Mining Publication: Selected Geologic Factors Affecting Mining of the Pittsburgh Coalbed
Original creation date: January 1975
As part of the Bureau of Mines methane control program, the Pittsburgh coalbed was studied in Washington and Greene Counties, Pennsylvania, and in Marion and Monongalia Counties, West Virginia, where this coalbed is now being mined at its greatest depth. The coalbed thickness appeared to be structurally controlled; the bed was generally thinner near the axes of anticlines and thicker near the axes of synclines. The overburden isopach shows a similar relationship. Most of the clay veins in coal occur in the synclinal troughs, generally under sandstone roof. Cleat orientations measured in 18 underground mines showed that face cleats are perpendicular to the axial trends of the folds, and the butt cleats are parallel to the axial trends, indicating structural control of the cleat. Measurement and analysis of surface joint orientations provide a method for predicting the cleat orientations of the coalbed, but linears measured from infrared photographs and photoindex sheets helped only to determine regional trends. The results of these investigations provide a geologic framework for rational planning for underground mine development to use the best available technology to cope with methane emissions, coalbed discontinuities, and related ground support problems.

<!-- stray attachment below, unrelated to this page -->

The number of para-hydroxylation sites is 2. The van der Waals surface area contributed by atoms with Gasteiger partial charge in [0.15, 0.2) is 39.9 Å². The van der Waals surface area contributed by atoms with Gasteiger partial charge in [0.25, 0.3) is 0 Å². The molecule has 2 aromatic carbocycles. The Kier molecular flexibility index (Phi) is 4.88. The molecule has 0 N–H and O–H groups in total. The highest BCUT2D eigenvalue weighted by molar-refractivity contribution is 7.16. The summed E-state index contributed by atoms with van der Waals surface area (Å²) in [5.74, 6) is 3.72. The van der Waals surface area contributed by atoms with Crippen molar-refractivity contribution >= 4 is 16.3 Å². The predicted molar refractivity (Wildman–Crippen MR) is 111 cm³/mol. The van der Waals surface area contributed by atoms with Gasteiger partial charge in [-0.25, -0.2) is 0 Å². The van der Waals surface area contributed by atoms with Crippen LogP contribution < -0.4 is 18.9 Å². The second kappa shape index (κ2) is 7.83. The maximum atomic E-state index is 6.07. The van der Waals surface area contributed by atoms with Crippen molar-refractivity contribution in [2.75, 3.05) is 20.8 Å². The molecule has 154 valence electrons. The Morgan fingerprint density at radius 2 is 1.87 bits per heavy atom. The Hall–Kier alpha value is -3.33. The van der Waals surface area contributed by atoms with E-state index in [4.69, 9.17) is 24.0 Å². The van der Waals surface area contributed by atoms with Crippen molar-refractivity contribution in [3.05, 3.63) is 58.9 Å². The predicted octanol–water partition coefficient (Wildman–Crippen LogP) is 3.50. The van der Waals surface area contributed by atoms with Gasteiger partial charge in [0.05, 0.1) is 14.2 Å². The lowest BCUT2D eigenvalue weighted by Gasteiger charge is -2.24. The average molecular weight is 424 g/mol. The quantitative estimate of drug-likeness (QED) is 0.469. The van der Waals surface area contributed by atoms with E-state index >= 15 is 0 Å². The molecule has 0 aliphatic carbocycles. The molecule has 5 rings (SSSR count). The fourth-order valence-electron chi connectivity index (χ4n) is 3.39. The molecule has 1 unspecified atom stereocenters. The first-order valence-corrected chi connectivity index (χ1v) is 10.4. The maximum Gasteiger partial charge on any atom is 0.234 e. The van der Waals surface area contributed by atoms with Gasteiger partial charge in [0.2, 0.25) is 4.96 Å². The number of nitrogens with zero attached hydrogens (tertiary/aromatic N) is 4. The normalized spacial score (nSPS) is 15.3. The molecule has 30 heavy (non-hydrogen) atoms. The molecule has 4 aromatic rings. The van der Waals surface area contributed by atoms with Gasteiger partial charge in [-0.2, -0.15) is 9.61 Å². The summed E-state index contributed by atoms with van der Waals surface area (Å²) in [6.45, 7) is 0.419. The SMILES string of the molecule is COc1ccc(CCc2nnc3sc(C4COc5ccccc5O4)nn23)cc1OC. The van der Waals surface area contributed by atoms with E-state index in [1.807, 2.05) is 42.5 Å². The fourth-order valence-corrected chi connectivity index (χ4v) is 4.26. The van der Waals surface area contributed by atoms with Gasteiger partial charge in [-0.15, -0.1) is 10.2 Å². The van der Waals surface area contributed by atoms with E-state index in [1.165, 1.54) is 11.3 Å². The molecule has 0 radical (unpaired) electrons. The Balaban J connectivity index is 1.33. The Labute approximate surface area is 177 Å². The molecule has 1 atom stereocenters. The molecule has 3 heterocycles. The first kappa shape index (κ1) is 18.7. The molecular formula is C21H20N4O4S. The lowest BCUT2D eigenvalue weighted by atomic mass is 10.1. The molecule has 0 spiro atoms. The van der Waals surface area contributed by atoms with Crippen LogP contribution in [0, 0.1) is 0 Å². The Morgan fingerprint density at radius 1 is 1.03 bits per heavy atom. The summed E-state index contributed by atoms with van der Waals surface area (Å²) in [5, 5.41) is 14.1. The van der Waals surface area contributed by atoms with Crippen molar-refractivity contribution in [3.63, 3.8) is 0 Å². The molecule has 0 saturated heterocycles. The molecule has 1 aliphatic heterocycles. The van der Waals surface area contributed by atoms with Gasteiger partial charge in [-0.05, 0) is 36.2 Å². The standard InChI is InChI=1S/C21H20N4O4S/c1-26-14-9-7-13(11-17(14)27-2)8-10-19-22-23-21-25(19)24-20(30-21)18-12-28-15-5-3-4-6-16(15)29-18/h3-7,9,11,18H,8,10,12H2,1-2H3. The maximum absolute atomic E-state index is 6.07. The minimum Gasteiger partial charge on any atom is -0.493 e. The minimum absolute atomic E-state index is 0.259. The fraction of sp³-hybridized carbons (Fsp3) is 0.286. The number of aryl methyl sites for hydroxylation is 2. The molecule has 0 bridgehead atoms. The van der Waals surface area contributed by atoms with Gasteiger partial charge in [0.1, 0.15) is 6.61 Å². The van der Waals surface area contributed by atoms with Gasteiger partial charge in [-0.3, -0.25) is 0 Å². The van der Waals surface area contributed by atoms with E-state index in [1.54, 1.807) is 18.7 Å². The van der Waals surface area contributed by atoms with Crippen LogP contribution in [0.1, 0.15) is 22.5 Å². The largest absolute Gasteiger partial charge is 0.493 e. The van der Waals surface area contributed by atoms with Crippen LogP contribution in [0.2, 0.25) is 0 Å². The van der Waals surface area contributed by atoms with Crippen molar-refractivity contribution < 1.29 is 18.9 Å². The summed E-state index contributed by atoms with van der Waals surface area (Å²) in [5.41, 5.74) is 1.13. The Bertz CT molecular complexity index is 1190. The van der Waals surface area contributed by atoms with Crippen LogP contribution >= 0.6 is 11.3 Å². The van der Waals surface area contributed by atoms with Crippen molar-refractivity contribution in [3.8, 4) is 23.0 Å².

Authors: CM McCulloch, WP Diamond, BM Bench, M Deul
Report of Investigations - January 1975
NIOSHTIC2 Number: 10000627
Pittsburgh, PA: U.S. Department of the Interior, Bureau of Mines, RI 8093, 1975 Jan; :1-72
- Content source: National Institute for Occupational Safety and Health, Mining Program